NWT virtual care changes must be reconsidered, medical group says

Proposed changes to the way physicians outside the territory provide virtual care could have negative consequences for patients, the NWT Medical Association says.

Last year, health minister Julie Green introduced Bill 40, which would allow medical practitioners licensed elsewhere in Canada to provide virtual care to NWT residents from beyond the territory. 

In a Tuesday news release, the NWT Medical Association acknowledged such a change would help territorial physicians make referrals to healthcare practitioners elsewhere.


But the association said some of the bill’s proposed changes were “potentially harmful to the quality and cultural safety of patient care in the NWT.” 

The medical association takes issue with plans to allow physicians anywhere in Canada to apply for a virtual NWT licence, regardless of their connection to the territory or knowledge of its geography and resources.

The association said taking that step could worsen healthcare inequity in the NWT and potentially increase costs to the territory’s healthcare system with no benefit. 

According to the association, those physicians would not be able to order lab or diagnostic imaging tests, nor access NWT electronic medical records. That would be “extremely risky,” the association said, as there would be no record of the visit in the NWT, making recourse difficult for patients if something goes wrong – and preventing local physicians knowing what care was provided. 

“Fundamentally, we believe that Bill 40 will be detrimental to the healthcare of NWT residents and should not be passed unless it is significantly amended,” Tuesday’s news release stated.


Dr Kate Breen, a Yellowknife emergency physician and member of the medical association’s executive, told Cabin Radio the proposal to expand virtual care should be “reconsidered with further input from physicians in the territory.”

The association separately objects to the bill’s proposed expansion of the territorial government’s power to establish or adopt standards, saying those standards should be established by a regulatory body at arm’s length from the government.

“There is a potential conflict of interest,” said Dr Breen, “because the priorities of the government aren’t always in line with the priorities that would be decided by the medical profession.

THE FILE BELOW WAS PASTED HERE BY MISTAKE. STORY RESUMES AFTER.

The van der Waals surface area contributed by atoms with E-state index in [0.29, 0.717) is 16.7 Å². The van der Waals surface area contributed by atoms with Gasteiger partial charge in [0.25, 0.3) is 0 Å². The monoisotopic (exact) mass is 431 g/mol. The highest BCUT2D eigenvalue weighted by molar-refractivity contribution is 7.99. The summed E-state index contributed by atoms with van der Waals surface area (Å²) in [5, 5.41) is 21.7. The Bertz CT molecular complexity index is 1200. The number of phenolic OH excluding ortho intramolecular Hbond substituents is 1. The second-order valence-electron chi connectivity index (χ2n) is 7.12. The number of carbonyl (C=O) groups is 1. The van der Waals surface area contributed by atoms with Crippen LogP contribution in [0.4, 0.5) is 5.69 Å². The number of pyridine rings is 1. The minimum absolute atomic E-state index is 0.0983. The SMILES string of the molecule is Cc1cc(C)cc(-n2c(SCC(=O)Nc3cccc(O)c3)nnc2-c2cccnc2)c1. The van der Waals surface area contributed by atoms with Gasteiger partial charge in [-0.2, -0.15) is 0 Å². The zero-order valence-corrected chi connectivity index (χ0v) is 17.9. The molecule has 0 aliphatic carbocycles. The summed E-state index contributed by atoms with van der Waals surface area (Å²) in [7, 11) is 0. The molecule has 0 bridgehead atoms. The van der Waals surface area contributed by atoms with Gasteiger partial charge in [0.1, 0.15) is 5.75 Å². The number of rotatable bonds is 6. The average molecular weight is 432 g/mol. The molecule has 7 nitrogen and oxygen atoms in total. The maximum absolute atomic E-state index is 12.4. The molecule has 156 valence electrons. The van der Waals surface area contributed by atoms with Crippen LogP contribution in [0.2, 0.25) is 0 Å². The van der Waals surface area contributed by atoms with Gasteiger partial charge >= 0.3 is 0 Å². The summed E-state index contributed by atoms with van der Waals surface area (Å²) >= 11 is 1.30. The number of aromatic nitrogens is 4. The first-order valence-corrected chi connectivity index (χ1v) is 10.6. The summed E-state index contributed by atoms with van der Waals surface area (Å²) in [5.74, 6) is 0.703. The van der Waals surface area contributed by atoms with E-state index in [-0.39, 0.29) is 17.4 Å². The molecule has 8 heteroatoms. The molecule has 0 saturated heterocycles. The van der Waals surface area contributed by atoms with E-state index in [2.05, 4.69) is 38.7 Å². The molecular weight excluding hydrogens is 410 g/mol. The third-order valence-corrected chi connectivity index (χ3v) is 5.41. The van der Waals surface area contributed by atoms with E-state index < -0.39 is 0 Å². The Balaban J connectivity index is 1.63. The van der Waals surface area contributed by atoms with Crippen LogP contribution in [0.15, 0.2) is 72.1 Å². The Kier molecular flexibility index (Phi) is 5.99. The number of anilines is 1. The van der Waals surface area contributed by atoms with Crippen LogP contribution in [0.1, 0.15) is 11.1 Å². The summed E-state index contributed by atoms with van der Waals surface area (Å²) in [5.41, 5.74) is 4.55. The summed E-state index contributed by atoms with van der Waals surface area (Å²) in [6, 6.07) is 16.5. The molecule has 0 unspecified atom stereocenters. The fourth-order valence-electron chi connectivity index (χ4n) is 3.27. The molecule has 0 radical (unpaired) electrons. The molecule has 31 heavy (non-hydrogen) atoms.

“As a self-regulating body, it’s important that it is the physicians themselves that establish their codes.” 

In its news release, the NWT Medical Association said input had been given to the territorial government but it had “yet to receive a satisfactory response.”

On Monday, Breen said, a member of the committee reviewing the bill said the association’s feedback was being considered.

The health minister’s communications representatives did not immediately respond to a request for comment.

Report recommended simplifying licences

Virtual care – the practice of providing healthcare remotely, for example by phone or video – has played a role in the NWT’s healthcare system for decades and became particularly important during the Covid-19 pandemic. 

The territorial government, setting out the basics of Bill 40 last year, said current policies and laws get in the way as medical practitioners can only provide virtual care if they are already licensed in the NWT.

According to the territory, Bill 40 would create a new category of registration and licensing for physicians practising virtual care. The bill would allow a register of physicians to be posted online, making their information more accessible to NWT residents. 

Kam Lake MLA Caitlin Cleveland, speaking in the legislature in March 2020 – just days before the pandemic reached the territory – said there was a need for more virtual care in the NWT.

She pointed to recommendations in a February 2020 report on virtual care from a national committee co-chaired by a Yellowknife-based physician, Dr Ewan Affleck.

That report called for improved digital systems to better exchange healthcare information, simplified registration and licensing so physicians can provide virtual care across provincial and territorial boundaries, and creating payment models for virtual care. 

Other MLAs have so far supported the proposed changes in Bill 40. The act passing its second reading in November 2021, with three readings required before a bill becomes law.